Shape Cut a Quarter

Before we get to this week’s topic, I’d like to do a quick update on my quilt: “How Beautiful – Liberty”. It’s striking me as quite funny – I’ve enjoyed making my accordion door quilts, but never imagined anyone else would want to do it! Since sharing my last two blog posts, and winning the ribbons in Sun Prairie, I’ve had oodles of requests. My mind is just buzzing over the prospect of writing another book with all the techniques from “Liberty” in it. Please stay tuned!

**********************

A few weeks ago the grandkids were entertaining themselves very nicely with their toys in the living room. So I decided it would be a good time to take some pictures for this week’s blog. I brought up my cutting tools, put them on the counter, laid the mat on the floor (the lighting is best in the middle of the kitchen floor)

and went to find my camera. When I returned, this was what I found:

SC kids mat

Good thing I had my camera. Trey found sitting on my cutting mat so fascinating, I ended up having to move it to the kitchen table for the photo-shoot  🙂 . Now on to the topic at hand!

shape cutA number of years ago I shared my top three favorite rulers, and included in the list was the Shape Cut™ ruler by June Tailor. This past Christmas I did a post using it to fringe fleece scarves (click here for that post) and recently I shared a similar ruler for marking (click here for the Grid Marker post).

The Shape Cut™ is a great tool for rotary cutting multiple, accurate strips. When it came out it was well received, but it was limited to ½” increments. Back then I was doing freelance work for June Tailor (we’re talking the 1990’s). They asked me to come up with a way to cut ¼” increments with the ½” ruler and I was happy to take on the challenge (they did come out with a Quarter Cut™ ruler, but it had to be made shorter for stability, which made it less useful).

I spent quite a bit of time coming up with the answer, and I think you’ll find it works well. It’s really quite simple, and I devised a chart which does the math for you, that I’ll include in this post. I discovered the trick is to have a dashed line marked between the “0” and ½” slots on the Shape Cut™. The newer ones come with this marking,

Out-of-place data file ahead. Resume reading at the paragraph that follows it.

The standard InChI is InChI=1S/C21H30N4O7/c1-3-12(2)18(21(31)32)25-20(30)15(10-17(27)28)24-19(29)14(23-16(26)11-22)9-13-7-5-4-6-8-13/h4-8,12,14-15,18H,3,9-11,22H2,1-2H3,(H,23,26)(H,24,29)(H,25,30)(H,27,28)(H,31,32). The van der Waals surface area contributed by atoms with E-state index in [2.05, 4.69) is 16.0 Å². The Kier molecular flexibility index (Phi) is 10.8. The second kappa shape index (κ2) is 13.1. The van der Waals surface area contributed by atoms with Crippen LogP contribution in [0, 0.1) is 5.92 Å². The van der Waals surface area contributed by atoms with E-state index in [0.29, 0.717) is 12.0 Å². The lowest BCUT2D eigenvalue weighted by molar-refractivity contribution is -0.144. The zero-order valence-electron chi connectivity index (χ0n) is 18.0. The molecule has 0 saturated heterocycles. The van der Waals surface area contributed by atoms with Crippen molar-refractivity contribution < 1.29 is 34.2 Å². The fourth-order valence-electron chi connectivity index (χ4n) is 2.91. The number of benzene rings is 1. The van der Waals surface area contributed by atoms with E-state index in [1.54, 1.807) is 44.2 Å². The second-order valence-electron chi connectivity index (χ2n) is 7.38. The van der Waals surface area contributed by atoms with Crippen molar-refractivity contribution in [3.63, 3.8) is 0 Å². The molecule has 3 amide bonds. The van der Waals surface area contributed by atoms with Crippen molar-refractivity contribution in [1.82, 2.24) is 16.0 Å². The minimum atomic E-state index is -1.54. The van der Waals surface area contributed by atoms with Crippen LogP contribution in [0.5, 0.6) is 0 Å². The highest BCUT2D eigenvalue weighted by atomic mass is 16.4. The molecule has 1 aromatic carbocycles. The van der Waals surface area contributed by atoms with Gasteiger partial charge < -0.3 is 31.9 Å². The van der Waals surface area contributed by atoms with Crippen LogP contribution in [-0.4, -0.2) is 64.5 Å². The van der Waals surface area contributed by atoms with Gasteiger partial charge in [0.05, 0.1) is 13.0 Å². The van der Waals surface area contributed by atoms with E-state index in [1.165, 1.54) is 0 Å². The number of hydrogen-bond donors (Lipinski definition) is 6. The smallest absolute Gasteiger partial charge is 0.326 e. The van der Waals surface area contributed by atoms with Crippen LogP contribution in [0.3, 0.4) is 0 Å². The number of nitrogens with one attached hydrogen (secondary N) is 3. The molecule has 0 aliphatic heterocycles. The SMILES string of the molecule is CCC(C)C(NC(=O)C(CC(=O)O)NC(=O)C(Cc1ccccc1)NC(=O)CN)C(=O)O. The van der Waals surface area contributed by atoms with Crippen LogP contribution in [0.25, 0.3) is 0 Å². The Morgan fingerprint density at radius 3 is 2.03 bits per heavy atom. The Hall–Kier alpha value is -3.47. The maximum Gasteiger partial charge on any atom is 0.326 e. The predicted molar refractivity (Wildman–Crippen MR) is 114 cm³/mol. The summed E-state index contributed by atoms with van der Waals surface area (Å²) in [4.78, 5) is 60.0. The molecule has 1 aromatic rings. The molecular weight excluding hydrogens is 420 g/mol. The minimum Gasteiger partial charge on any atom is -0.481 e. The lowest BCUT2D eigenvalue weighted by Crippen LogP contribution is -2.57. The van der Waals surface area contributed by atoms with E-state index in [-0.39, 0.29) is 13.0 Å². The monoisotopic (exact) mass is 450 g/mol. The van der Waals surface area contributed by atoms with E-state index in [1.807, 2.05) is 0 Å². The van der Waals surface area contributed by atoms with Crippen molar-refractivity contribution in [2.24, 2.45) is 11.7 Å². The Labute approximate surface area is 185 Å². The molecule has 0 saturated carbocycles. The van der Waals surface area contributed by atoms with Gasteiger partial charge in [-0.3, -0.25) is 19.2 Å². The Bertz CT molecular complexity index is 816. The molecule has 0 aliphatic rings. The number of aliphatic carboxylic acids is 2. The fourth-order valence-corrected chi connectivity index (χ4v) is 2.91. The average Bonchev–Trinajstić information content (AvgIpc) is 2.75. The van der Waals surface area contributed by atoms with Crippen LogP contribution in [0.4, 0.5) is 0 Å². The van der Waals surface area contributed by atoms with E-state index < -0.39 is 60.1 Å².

SC orig dashed line

but if you have an older ruler, you can add it with a fine line permanent marker.

SC dashed ruler

SC drawn dashed line

Now for the step-by-steps. I’ve given you all the info, but remember there will be a chart at the end of this post that does the math for you!

Step 1: Choose a ¼” increment (i.e. 2 ¼”), double it (i.e. 4 ½”) and cut strips at this size. for 2 ¼” strips your cuts will be at 4 ½”, and 9″, and if you have the larger Shape Cut™, you can continue to cut at 13 ½” and 18″.

Step 2: Lift the Shape Cut™, remove the excess fabric from squaring up on the left cut, and reposition the ruler with the “dashed” ¼” line, along the left edge of the fabric.

We will now, in essence, cut these double strips in half!

Step 3: Cut in the 2 ½” slot (since the fabric is lined up ¼” from the zero slot, this strip will be 2 ¼”).

Step 4: Add the double cut amount – for our example – 2½” + 4½” = 7″. Cut in this slot, add 4 ½” again, and cut in the 11 ½” slot. If you have the larger ruler, continue by adding 4 ½” for each cut.

SC paper strips

Here’s a chart with all the math done. To open a printable pdf version – click here, then click on the purple lettering with the word attachment in it (I’m not sure why the extra step, but it works).

Shape Cut quarter cut chart

SC Trey matI’d like to close by sharing a short video I took when I couldn’t break Trey’s fascination with the cutting mat. Click here to view it. Grandchildren are such a blessing!


4 Opinions


Share opinions

*

*


You may use these HTML tags and attributes to empatize your opinion:
<a href="" title=""> <abbr title=""> <acronym title=""> <b> <blockquote cite=""> <cite> <code> <del datetime=""> <em> <i> <q cite=""> <s> <strike> <strong>